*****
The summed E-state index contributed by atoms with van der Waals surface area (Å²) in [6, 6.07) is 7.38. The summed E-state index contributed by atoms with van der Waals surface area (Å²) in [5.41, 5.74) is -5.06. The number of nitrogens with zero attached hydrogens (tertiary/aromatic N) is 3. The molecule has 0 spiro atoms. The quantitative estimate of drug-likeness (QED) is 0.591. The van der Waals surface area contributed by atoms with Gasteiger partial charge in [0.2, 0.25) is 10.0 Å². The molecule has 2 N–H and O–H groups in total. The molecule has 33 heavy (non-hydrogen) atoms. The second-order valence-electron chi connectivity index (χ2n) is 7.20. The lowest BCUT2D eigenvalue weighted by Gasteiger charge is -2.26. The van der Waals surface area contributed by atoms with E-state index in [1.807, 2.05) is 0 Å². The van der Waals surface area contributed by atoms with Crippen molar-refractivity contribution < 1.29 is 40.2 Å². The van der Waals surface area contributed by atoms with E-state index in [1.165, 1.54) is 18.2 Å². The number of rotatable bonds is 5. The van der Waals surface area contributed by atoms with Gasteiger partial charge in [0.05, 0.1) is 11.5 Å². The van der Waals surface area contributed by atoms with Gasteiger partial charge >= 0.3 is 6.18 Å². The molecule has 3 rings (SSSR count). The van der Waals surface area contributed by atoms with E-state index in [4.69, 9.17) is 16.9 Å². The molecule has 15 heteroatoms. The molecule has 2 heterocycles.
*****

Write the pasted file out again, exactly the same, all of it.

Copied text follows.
The summed E-state index contributed by atoms with van der Waals surface area (Å²) in [6, 6.07) is 7.38. The summed E-state index contributed by atoms with van der Waals surface area (Å²) in [5.41, 5.74) is -5.06. The number of nitrogens with zero attached hydrogens (tertiary/aromatic N) is 3. The molecule has 0 spiro atoms. The quantitative estimate of drug-likeness (QED) is 0.591. The van der Waals surface area contributed by atoms with Gasteiger partial charge in [0.2, 0.25) is 10.0 Å². The molecule has 2 N–H and O–H groups in total. The molecule has 33 heavy (non-hydrogen) atoms. The second-order valence-electron chi connectivity index (χ2n) is 7.20. The lowest BCUT2D eigenvalue weighted by Gasteiger charge is -2.26. The van der Waals surface area contributed by atoms with E-state index in [1.807, 2.05) is 0 Å². The van der Waals surface area contributed by atoms with Crippen molar-refractivity contribution < 1.29 is 40.2 Å². The van der Waals surface area contributed by atoms with E-state index in [1.165, 1.54) is 18.2 Å². The number of rotatable bonds is 5. The van der Waals surface area contributed by atoms with Gasteiger partial charge in [0.05, 0.1) is 11.5 Å². The van der Waals surface area contributed by atoms with Gasteiger partial charge >= 0.3 is 6.18 Å². The molecule has 3 rings (SSSR count). The van der Waals surface area contributed by atoms with E-state index in [4.69, 9.17) is 16.9 Å². The molecule has 15 heteroatoms. The molecule has 2 heterocycles.